The embodiment of FIG. 2 may be used to, for example, crack heavy hydrocarbon material, including bitumen if desired, into lighter hydrocarbons and other components. In order to do so in certain embodiments, superheated steam (not shown) is injected into the injection passage 60. The pressure differential from the entry end 76, where the pressure is relatively high, to the ejection end 88, where the pressure is relatively lower, aids in accelerating the superheated steam through the injection passage 60.

In certain embodiments having one or more non-linear cracking material injection passages, e.g., 60, such as the convergent/divergent configuration of FIG. 2, the pressure differential can yield a steady increase in the kinetic energy of the cracking material as it moves along the axial length of the cracking material injection passage(s) 60. The cracking material may thereby eject from the ejection end 88 of the injection passage 60 into the interior of the reactor body 44 at supersonic speed with a commensurately relatively high level of kinetic energy. In these embodiments, the level of kinetic energy of the supersonic discharge cracking material is therefore greater than can be achieved by certain prior art straight-through injectors or other injectors such as the convergent, divergent, convergent nozzle reactor of the '615 Publication.

Other embodiments of a cracking material injection passage may not be as isentropic but may provide a substantial increase in the speed and kinetic energy of the cracking material as it moves through the injection passage 60. For example, an injection passage 60 may comprise a series of conical or toroidal sections (not shown) to provide varying cracking material acceleration through the passage 60 and, in certain embodiments, supersonic discharge of the cracking material from the passage 60.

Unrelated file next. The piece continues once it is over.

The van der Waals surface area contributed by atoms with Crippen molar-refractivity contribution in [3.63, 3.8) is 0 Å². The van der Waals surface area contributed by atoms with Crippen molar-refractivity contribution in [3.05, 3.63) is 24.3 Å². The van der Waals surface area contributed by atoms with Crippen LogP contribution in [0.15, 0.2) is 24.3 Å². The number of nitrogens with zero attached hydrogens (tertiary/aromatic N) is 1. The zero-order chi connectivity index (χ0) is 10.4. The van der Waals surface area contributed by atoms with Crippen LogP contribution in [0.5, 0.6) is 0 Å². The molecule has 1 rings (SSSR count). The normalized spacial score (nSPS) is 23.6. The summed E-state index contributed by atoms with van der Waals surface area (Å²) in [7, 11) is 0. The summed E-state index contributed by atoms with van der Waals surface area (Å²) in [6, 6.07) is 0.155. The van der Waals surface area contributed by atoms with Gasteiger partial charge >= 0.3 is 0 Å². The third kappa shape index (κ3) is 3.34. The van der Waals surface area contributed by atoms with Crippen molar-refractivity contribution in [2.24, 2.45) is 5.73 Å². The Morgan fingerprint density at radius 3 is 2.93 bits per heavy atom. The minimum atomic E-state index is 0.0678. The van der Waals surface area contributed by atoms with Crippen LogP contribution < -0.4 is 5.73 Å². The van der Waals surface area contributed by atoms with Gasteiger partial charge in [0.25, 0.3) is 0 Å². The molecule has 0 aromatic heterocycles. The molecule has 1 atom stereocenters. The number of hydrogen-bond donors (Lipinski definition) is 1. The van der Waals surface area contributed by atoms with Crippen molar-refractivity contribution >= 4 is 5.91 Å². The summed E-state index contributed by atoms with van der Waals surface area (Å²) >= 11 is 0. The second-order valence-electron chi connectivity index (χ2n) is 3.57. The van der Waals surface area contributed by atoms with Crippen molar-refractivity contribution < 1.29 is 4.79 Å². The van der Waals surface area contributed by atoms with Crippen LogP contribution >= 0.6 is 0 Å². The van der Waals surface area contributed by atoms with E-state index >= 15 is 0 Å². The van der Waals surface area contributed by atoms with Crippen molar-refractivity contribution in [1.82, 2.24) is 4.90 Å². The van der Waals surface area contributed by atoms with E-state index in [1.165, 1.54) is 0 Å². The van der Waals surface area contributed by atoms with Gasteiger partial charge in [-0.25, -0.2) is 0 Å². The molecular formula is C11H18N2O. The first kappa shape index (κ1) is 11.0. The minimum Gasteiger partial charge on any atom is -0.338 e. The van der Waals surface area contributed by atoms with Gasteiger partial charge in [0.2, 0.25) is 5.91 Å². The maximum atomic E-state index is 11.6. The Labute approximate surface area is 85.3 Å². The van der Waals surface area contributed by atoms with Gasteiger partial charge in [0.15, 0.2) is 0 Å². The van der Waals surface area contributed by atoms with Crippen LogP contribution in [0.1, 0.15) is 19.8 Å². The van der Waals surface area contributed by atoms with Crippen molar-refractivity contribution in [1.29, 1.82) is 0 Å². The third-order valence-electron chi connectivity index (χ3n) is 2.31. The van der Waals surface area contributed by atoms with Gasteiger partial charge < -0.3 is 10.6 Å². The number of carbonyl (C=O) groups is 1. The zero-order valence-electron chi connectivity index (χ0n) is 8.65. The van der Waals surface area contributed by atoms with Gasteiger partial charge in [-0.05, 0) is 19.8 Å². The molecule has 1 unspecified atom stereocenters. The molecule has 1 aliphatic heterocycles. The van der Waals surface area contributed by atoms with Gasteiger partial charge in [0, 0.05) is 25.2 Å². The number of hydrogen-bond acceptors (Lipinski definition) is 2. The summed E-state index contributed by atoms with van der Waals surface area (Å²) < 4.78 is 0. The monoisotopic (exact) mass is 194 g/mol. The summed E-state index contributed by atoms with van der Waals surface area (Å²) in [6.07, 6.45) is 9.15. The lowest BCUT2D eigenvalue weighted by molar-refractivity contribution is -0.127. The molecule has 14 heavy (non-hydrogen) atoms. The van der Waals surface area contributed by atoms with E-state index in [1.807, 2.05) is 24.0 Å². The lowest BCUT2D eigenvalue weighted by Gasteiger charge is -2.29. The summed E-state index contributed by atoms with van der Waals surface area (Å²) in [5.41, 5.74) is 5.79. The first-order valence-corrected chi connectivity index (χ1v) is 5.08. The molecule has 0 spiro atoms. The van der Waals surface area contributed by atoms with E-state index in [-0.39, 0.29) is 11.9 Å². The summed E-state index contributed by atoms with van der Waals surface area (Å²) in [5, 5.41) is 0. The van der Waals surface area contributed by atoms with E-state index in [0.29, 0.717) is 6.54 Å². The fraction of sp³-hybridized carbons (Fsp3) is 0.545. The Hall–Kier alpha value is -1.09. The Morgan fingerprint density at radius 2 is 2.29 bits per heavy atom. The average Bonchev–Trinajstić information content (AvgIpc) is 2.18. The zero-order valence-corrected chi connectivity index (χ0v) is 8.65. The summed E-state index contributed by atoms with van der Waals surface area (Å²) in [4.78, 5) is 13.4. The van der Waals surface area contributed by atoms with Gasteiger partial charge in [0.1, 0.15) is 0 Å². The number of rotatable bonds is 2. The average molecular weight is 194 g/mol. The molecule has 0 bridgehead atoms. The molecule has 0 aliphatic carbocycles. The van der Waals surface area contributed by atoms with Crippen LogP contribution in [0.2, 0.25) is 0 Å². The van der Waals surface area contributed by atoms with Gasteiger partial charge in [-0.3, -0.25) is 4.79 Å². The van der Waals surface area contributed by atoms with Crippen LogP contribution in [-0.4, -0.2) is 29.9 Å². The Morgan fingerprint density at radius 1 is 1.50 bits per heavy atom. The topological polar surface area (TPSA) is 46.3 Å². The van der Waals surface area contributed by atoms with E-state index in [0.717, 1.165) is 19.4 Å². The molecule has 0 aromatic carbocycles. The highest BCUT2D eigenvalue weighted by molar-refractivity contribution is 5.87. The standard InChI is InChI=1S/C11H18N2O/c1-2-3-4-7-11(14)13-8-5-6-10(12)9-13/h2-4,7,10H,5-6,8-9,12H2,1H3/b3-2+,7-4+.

In certain methods of use of the nozzle reactor embodiment illustrated in FIG. 2, heavy hydrocarbon feed stock (not shown) is pre-heated, for example at 2-15 bar, which is generally the same pressure as that in the reactor body 44. In the case of bitumen feed stock, the preheat should provide a feed stock temperature of 300 to 500°, and most advantageously 400 to 450° C. Contemporaneously, the preheated feed stock is injected into the material feed passage 54 and then through the mating annular feed port 57. The feed stock thereby travels radially inwardly to impact a transversely (i.e., axially) traveling high speed cracking material jet (for example, steam, natural gas, carbon dioxide or other gas not shown) virtually immediately upon its ejection from the ejection end 88 of the injection passage 60. The collision of the radially injected feed stock with the axially traveling high speed steam jet delivers kinetic energy to the feed stock. The applicants believe that this process may continue, but with diminished intensity and productivity, through the length of the reactor body 44 as injected feed stock is forced along the axis of the reactor body 44 and yet constrained from avoiding contact with the jet stream by the telescoping interior walls, e.g., 89, 91 101, of the reactor body 44. Depending on the nature of the feed stock and its pre-feed treatment, differing results can be procured, such as cracking of heavy hydrocarbons, including bitumen, into lighter hydrocarbons and, if present in the heavy hydrocarbons or injected material, other materials.